When we meet people in need, we don’t see them as cases or numbers. We pay attention to all of their background and competencies. We believe that personal encounters are the first step to social participation, and that they also help for finding work, not to mention learning German. Personal encounters enrich the lives of all participants and reinforce mutual understanding. We set up opportunities for encounters in our get-together cafés which are organized by volunteers from our Church in parish rooms or in cooperation with local associations. Concerts, cultural or informational activities can take place during these cafés, which bring together refugees with Christian or Muslim background and locals with or without any religious background.

To reach our goals we have had to develop new ways of thinking about complicity and new ways of working to build up new synergies among public institutions, associations, parishes and initiatives from communities. Bringing all of these institutions and groups together is a kind of border- crossing.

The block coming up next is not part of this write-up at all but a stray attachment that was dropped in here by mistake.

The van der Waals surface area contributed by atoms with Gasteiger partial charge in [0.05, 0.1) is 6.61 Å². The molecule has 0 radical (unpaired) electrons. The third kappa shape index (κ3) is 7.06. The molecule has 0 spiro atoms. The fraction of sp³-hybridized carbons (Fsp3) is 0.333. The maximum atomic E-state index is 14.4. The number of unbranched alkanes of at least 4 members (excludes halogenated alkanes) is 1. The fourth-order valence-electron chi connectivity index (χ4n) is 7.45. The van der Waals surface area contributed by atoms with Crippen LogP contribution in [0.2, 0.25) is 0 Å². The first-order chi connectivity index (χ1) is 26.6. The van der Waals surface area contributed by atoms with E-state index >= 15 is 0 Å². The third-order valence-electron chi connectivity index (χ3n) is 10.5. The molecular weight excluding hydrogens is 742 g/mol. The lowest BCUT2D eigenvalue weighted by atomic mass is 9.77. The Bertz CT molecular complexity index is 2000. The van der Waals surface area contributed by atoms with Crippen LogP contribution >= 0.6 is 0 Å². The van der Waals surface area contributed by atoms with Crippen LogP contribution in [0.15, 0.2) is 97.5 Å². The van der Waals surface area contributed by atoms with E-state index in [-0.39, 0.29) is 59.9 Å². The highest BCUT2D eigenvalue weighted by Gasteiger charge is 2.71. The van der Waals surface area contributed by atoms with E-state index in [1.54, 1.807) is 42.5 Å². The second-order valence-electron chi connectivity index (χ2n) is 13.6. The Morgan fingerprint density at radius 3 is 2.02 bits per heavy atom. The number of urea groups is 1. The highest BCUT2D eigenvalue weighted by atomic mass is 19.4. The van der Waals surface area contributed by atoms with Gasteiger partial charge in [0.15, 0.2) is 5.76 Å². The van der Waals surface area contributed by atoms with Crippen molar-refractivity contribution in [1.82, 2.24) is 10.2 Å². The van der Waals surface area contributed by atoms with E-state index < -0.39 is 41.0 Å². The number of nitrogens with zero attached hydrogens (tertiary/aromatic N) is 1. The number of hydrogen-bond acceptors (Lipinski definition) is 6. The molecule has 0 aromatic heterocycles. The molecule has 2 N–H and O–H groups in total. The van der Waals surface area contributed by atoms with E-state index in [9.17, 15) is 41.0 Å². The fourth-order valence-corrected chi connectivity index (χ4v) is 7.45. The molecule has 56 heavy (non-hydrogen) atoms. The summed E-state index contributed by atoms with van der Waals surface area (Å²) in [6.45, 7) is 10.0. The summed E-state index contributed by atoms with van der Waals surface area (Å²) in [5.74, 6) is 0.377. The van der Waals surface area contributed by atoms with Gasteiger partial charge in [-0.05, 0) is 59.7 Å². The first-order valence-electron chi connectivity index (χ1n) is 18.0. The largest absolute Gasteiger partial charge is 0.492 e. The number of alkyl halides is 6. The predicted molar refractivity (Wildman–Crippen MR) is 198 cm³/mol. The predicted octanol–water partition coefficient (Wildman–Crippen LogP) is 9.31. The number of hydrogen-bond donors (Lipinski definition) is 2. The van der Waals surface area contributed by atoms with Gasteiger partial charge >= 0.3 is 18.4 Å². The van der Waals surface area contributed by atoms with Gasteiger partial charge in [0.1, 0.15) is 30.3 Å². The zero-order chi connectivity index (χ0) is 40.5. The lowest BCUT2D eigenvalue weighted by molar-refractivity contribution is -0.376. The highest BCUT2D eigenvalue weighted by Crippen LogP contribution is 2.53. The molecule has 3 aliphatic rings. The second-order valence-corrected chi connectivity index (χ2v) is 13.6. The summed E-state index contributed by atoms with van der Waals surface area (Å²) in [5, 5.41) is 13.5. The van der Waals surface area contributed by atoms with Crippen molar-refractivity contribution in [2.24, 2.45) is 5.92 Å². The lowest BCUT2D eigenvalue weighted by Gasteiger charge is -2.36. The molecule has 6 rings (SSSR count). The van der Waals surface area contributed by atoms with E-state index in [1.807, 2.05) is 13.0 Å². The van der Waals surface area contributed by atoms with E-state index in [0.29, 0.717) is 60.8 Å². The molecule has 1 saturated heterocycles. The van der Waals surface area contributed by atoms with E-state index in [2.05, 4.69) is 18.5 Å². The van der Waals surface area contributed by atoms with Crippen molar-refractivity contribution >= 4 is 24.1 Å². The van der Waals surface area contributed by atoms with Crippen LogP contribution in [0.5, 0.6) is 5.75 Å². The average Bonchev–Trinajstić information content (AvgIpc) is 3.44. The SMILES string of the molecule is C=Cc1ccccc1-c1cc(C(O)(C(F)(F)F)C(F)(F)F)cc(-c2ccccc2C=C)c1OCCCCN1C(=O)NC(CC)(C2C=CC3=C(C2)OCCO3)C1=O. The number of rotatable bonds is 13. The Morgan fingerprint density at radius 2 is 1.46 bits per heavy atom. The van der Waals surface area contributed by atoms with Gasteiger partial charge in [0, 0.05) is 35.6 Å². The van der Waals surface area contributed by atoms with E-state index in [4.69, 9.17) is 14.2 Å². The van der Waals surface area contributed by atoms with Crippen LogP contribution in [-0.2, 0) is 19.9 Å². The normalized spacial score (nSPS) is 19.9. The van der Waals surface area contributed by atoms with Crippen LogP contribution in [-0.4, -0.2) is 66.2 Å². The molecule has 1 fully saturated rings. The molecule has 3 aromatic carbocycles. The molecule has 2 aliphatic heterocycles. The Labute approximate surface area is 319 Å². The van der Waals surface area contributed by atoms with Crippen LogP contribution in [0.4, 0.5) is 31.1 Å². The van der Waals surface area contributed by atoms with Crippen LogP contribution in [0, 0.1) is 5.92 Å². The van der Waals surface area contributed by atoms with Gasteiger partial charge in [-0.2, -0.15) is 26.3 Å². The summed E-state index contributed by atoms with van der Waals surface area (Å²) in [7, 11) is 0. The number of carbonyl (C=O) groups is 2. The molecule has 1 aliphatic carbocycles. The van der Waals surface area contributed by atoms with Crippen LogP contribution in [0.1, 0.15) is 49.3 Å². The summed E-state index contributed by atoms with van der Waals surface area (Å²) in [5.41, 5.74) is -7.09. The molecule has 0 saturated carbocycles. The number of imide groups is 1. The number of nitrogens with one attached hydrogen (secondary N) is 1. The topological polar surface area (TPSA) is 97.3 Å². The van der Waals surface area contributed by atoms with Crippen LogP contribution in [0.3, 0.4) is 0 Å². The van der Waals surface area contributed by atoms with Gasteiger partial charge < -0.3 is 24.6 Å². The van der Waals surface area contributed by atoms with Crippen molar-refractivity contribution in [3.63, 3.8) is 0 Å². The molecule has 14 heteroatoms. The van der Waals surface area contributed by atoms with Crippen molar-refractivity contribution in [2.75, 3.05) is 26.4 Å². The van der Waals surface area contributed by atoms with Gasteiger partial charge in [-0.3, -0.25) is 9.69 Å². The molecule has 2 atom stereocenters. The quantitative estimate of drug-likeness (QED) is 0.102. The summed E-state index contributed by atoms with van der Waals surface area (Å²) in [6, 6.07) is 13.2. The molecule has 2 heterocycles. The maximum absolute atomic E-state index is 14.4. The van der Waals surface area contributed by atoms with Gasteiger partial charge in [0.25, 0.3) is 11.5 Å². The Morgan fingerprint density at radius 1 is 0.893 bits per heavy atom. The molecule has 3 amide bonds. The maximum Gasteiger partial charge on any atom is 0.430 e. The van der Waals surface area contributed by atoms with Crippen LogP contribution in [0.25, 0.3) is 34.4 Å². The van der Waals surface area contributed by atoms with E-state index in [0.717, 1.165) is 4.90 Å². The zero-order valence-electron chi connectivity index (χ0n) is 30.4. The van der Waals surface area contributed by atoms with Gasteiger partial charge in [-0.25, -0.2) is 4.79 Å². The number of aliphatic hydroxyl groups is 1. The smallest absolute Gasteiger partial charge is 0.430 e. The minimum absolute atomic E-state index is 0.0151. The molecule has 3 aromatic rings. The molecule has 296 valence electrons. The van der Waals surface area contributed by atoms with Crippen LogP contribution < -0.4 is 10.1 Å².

For me “integration” is a mutual process of questioning our identity and values in order to find a common narrative of a peaceful and respectful living together.

By bringing people from different countries, origins, professions together with the common goal to create something collectively and also individually, the MMTW naturally shares our objectives.

How did you become acquainted with the MMTW and what made you want to work with us?

I used to work on the Greater Paris Reform Process, for the Parisian suburb of Clichy. In Clichy I met Guillaume Lasserre, who was the founding director of Clichy’s Pavillon Vendome contemporary Arts Center, the place where the MMTW presented a performance in 2013. I saw the MMTW performance in Clichy in 2013 and I was very moved by your work. So I was excited when I heard you would be in Berlin in 2016-17. Guillaume introduced us online and we met at Nola’s in the Weinbergspark on a lovely Fall afternoon. We both quickly realized that we have a lot of common interests; art, migration, collaboration. And of course, we had both spent many years in France and had our children there. So it felt natural that we should work together on a Berlin edition of MMTW for 2017.